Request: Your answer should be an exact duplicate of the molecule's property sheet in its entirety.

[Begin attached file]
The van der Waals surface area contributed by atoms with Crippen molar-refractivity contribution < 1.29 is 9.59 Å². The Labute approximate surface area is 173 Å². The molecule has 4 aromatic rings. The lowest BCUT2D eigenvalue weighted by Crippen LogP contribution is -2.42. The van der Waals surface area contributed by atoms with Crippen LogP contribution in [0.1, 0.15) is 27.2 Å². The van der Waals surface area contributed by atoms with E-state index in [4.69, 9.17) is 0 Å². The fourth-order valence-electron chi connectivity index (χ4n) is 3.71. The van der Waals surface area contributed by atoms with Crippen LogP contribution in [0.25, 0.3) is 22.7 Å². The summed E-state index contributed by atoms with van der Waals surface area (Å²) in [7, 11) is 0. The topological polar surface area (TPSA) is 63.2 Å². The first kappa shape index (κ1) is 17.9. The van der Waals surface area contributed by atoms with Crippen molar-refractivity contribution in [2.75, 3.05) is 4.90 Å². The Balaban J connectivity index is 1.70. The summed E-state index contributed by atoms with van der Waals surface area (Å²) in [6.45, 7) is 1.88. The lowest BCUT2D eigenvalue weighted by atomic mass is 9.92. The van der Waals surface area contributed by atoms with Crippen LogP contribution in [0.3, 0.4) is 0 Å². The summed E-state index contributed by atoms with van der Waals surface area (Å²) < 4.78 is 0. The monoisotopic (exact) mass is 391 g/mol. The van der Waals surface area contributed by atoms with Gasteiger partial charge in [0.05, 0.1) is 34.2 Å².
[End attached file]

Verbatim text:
The van der Waals surface area contributed by atoms with Crippen molar-refractivity contribution < 1.29 is 9.59 Å². The Labute approximate surface area is 173 Å². The molecule has 4 aromatic rings. The lowest BCUT2D eigenvalue weighted by Crippen LogP contribution is -2.42. The van der Waals surface area contributed by atoms with Crippen LogP contribution in [0.1, 0.15) is 27.2 Å². The van der Waals surface area contributed by atoms with E-state index in [4.69, 9.17) is 0 Å². The fourth-order valence-electron chi connectivity index (χ4n) is 3.71. The van der Waals surface area contributed by atoms with Crippen LogP contribution in [0.25, 0.3) is 22.7 Å². The summed E-state index contributed by atoms with van der Waals surface area (Å²) in [7, 11) is 0. The topological polar surface area (TPSA) is 63.2 Å². The first kappa shape index (κ1) is 17.9. The van der Waals surface area contributed by atoms with Crippen molar-refractivity contribution in [2.75, 3.05) is 4.90 Å². The Balaban J connectivity index is 1.70. The summed E-state index contributed by atoms with van der Waals surface area (Å²) in [6.45, 7) is 1.88. The lowest BCUT2D eigenvalue weighted by atomic mass is 9.92. The van der Waals surface area contributed by atoms with Crippen LogP contribution in [0.3, 0.4) is 0 Å². The summed E-state index contributed by atoms with van der Waals surface area (Å²) < 4.78 is 0. The monoisotopic (exact) mass is 391 g/mol. The van der Waals surface area contributed by atoms with Gasteiger partial charge in [0.05, 0.1) is 34.2 Å².